- C. Li, A. Zhou, and T. Sang, “Rice domestication by reducing shattering,” Science, vol. 311, no. 5769, pp. 1936–1939, 2006.
- W. Zhu, J. Lin, D. Yang et al., “Development of chromosome segment substitution lines derived from backcross between two sequenced rice cultivars, Indica recipient 93-11 and Japonica donor Nipponbare,” Plant Molecular Biology Reporter, vol. 27, no. 2, pp. 126–131, 2009.
- Y. Qin, S.-M. Kim, X. Zhao et al., “Identification for quantitative trait loci controlling grain shattering in rice,” Genes & Genomics, vol. 32, no. 2, pp. 173–180, 2010.
- L. Z. Xiong, K. D. Liu, X. K. Dai, C. G. Xu, and Q. F. Zhang, “Identification of genetic factors controlling domestication-related traits of rice using an F2 population of a cross between Oryza sativa and O. rufipogon,” Theoretical and Applied Genetics, vol. 98, no. 2, pp. 243–251, 1999.
- C. Bres-Patry, M. Lorieux, G. Clément, M. Bangratz, and A. Ghesquière, “Heredity and genetic mapping of domestication-related traits in a temperate japonica weedy rice,” Theoretical and Applied Genetics, vol. 102, no. 1, pp. 118–126, 2001.
- H.-W. Cai and H. Morishima, “Genomic regions affecting seed shattering and seed dormancy in rice,” Theoretical and Applied Genetics, vol. 100, no. 6, pp. 840–846, 2000.
- S.-J. Lee, C.-S. Oh, J.-P. Suh, S. R. McCouch, and S.-N. Ahn, “Identification of QTLs for domestication-related and agronomic traits in an Oryza sativa × O. rufipogon BC1F7 population,” Plant Breeding, vol. 124, no. 3, pp. 209–219, 2005.
- S. Oba, N. Sumi, F. Fujimoto, and T. Yasue, “Association between grain shattering habit and formation of abscission layer controlled by grain shattering gene sh-2 in rice (Oryza sativa L.),” Japanese Journal of Crop Science, vol. 64, no. 3, pp. 607–615, 1995.
- Y. Fukuta and T. Yagi, “Mapping of a shattering resistance gene in a mutant line SR-5 induced from an indica rice variety, Nan-jing11,” Breeding Science, vol. 48, no. 4, pp. 345–348, 1998.
- M. Eiguchi and Y. Sano, “A gene complex responsible for seed shattering and panicle spreading found in common wild rices,” Rice Genetics Newsletter, vol. 7, pp. 105–107, 1990.
- I. D. Jin, H. Terao, and J. Inouye, “On the cracking of abscission layer in Asian rice cultivar (Oryza sative L.),” Japanese Journal of Crop Science, vol. 51, no. 4, pp. 542–545, 1982.
- I. Jln, J. Inouye, and N. Q. Ng, “Histological peculiarities of the abscission layers of African rice, Oryza glaberrima Steud. and its relation with degree of grain shedding,” Japanese journal of crop science, vol. 59, no. 3, pp. 475–480, 1990.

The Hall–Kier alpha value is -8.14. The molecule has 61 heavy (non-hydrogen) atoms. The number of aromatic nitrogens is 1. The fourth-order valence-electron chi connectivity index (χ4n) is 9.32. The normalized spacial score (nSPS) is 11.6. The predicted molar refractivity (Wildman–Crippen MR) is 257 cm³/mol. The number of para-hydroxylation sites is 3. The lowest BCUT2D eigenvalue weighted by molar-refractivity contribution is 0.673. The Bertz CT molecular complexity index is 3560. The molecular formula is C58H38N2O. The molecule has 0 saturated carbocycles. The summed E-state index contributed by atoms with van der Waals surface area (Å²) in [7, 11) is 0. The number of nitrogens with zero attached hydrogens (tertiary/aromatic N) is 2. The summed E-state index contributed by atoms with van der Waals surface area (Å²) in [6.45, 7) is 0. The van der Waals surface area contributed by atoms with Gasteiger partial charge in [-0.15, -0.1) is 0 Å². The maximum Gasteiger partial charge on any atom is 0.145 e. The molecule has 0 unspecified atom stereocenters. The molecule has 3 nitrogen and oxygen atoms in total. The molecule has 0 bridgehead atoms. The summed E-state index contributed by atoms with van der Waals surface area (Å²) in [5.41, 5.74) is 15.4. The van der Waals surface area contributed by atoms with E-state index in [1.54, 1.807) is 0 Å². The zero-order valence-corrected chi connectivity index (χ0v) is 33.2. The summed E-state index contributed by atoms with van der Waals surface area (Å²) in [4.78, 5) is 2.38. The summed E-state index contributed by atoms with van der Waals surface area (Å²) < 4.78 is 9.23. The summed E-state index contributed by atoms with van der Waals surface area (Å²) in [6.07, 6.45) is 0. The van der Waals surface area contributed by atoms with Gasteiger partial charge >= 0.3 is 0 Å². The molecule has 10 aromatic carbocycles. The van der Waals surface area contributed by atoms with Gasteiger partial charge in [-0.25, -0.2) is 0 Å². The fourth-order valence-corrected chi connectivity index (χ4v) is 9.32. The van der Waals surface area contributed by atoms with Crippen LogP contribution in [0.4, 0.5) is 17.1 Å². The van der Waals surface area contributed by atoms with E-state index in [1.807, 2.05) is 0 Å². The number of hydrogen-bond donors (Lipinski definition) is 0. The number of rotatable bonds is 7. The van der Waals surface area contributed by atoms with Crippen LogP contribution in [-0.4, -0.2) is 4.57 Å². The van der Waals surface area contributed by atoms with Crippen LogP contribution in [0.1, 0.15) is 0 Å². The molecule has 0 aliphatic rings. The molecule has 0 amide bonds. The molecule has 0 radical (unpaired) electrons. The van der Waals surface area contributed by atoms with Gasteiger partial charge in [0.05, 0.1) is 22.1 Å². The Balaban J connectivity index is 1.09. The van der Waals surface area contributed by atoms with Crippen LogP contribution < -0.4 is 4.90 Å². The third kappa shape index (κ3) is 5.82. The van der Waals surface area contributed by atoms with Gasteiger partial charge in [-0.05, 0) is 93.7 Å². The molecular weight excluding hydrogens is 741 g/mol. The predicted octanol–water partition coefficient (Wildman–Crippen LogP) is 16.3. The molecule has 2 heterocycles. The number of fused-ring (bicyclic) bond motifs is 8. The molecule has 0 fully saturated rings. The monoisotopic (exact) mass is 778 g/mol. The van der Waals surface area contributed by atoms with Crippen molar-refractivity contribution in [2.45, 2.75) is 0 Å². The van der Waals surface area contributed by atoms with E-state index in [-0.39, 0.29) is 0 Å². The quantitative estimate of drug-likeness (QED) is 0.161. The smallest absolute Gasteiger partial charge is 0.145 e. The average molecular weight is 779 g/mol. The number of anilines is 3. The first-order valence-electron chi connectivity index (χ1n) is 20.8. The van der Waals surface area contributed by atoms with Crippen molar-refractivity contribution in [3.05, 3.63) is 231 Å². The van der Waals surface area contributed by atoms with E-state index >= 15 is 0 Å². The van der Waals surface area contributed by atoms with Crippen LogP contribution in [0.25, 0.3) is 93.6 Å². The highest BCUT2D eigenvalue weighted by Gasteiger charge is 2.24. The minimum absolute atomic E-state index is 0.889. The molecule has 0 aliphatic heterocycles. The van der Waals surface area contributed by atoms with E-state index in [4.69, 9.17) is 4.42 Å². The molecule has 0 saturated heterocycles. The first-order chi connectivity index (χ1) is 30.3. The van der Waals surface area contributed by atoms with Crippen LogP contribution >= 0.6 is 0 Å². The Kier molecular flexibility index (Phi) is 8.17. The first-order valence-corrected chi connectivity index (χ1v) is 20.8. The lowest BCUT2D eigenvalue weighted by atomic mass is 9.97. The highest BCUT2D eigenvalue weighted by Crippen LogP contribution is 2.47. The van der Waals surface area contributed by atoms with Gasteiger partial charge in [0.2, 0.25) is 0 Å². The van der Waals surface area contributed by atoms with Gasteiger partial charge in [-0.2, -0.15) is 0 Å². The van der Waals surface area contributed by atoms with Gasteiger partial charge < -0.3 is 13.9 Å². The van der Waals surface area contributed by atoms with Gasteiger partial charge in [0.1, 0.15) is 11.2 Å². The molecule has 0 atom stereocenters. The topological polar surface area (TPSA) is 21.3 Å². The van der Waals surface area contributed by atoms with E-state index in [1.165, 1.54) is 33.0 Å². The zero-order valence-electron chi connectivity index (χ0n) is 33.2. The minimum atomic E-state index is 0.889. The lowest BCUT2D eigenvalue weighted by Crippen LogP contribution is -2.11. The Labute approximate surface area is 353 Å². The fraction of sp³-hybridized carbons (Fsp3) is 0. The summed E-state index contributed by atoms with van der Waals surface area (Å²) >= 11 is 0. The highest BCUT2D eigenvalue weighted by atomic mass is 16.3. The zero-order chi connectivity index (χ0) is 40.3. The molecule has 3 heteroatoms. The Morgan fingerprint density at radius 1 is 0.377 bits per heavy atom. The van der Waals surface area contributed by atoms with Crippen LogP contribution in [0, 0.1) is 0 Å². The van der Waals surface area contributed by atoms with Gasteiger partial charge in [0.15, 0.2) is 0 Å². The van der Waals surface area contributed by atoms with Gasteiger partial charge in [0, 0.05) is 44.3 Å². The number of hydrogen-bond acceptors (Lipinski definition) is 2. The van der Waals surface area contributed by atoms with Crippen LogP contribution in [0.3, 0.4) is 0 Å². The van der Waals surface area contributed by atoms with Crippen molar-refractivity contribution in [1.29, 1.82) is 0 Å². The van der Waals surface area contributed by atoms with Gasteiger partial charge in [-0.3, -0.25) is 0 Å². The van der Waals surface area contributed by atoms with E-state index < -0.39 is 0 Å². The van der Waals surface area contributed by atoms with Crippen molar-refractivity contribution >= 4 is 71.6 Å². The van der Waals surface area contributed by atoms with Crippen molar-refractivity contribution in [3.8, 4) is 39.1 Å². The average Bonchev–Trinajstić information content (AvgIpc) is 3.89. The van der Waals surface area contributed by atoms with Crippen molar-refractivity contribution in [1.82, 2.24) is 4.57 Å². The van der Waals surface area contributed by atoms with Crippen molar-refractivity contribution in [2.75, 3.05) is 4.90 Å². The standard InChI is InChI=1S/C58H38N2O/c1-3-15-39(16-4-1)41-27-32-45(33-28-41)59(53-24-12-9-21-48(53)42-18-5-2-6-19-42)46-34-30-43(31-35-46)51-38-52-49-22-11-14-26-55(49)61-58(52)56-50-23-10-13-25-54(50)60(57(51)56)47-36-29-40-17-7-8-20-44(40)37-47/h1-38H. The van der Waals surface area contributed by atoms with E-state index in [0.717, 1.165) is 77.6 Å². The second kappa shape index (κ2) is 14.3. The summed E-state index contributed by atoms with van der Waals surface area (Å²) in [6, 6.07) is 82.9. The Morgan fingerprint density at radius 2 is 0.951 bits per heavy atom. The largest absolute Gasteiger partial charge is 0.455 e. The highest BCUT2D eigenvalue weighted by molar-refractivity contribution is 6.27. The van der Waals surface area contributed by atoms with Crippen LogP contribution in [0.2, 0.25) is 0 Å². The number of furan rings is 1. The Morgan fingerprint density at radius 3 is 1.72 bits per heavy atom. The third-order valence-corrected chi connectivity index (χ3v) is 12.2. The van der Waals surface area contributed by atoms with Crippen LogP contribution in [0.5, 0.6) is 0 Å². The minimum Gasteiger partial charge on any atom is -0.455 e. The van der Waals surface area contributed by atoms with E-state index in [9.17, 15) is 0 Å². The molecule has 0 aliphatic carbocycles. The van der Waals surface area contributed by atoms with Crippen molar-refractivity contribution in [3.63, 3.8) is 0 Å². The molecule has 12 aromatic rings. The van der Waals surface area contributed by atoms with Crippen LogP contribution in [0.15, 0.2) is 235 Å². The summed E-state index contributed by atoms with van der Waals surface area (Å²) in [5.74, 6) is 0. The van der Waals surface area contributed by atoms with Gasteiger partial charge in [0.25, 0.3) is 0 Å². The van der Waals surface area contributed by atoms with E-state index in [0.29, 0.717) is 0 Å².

- I. D. Jin, Y. H. Bae, and J. Inouye, “Formation and development of abscission layer between pedicel and rachilla, and changes in grain shedding during ripening in African rice, Oryza glaberrima steud,” Korean Journal of Crop Science, vol. 40, no. 1, pp. 103–112, 1995.
- L. H. Tang and H. Morishima, “Variation and inheritance of seed shedding in weed rice,” Rice Genetics Newsletter, vol. 6, pp. 72–73, 1989.
- M. J. Thomson, T. H. Tai, A. M. McClung et al., “Mapping quantitative trait loci for yield, yield components and morphological traits in an advanced backcross population between Oryza rufipogon and the Oryza sativa cultivar Jefferson,” Theoretical and Applied Genetics, vol. 107, no. 3, pp. 479–493, 2003.
- Z.-B. Zeng, “Precision mapping of quantitative trait loci,” Genetics, vol. 136, no. 4, pp. 1457–1468, 1994.
- S. R. McCouch and CGSNL, “Gene nomenclature system for rice,” Rice, vol. 1, no. 1, pp. 72–84, 2008.
- T. H. Goodspeed and P. Davidson, “Controlled pollination in Nicotiana,” University of California Publications in Botany, vol. 5, pp. 429–434, 1918.
- J. E. Coit and R. W. Hodgson, “An investigation of the abnormal shedding of young fruits of Washington navel orange,” University of California Publications in Agricultural Science, vol. 3, pp. 283–368, 1919.
- Y. Zhou, D. Lu, C. Li et al., “Genetic control of seed shattering in rice by the APETALA2 transcription factor SHATTERING ABORTION1,” The Plant Cell, vol. 24, no. 3, pp. 1034–1048, 2012.
- T. Abe, F. Taguchi-Shiobara, Y. Kojima et al., “Detection of a QTL for accumulating Cd in rice that enables efficient Cd phytoextraction from soil,” Breeding Science, vol. 61, no. 1, pp. 43–51, 2011.
- W.-Z. Lan, W. Wang, S.-M. Wang et al., “A rice high-affinity potassium transporter (HKT) conceals a calcium-permeable cation channel,” Proceedings of the National Academy of Sciences of the United States of America, vol. 107, no. 15, pp. 7089–7094, 2010.
- H. C. Sampson, “Chemical changes accompanying abscission in Coleus blumei,” Botanical Gazette, vol. 66, no. 1, pp. 32–53, 1918.
- F. T. Addicott, “Environmental factors in the physiology of abscission,” Plant Physiology, vol. 43, no. 9, pp. 1471–1470, 1968.
- B. W. Poovaiah and A. C. Leopold, “Inhibition of abscission by calcium,” Plant Physiology, vol. 51, no. 5, pp. 848–851, 1973.
- T. Yang and B. W. Poovaiah, “Molecular and biochemical evidence for the involvement of calcium/calmodulin in auxin action,” The Journal of Biological Chemistry, vol. 275, no. 5, pp. 3137–3143, 2000.
Copyright © 2016 Gyu-Ho Lee et al. This is an open access article distributed under the Creative Commons Attribution License, which permits unrestricted use, distribution, and reproduction in any medium, provided the original work is properly cited.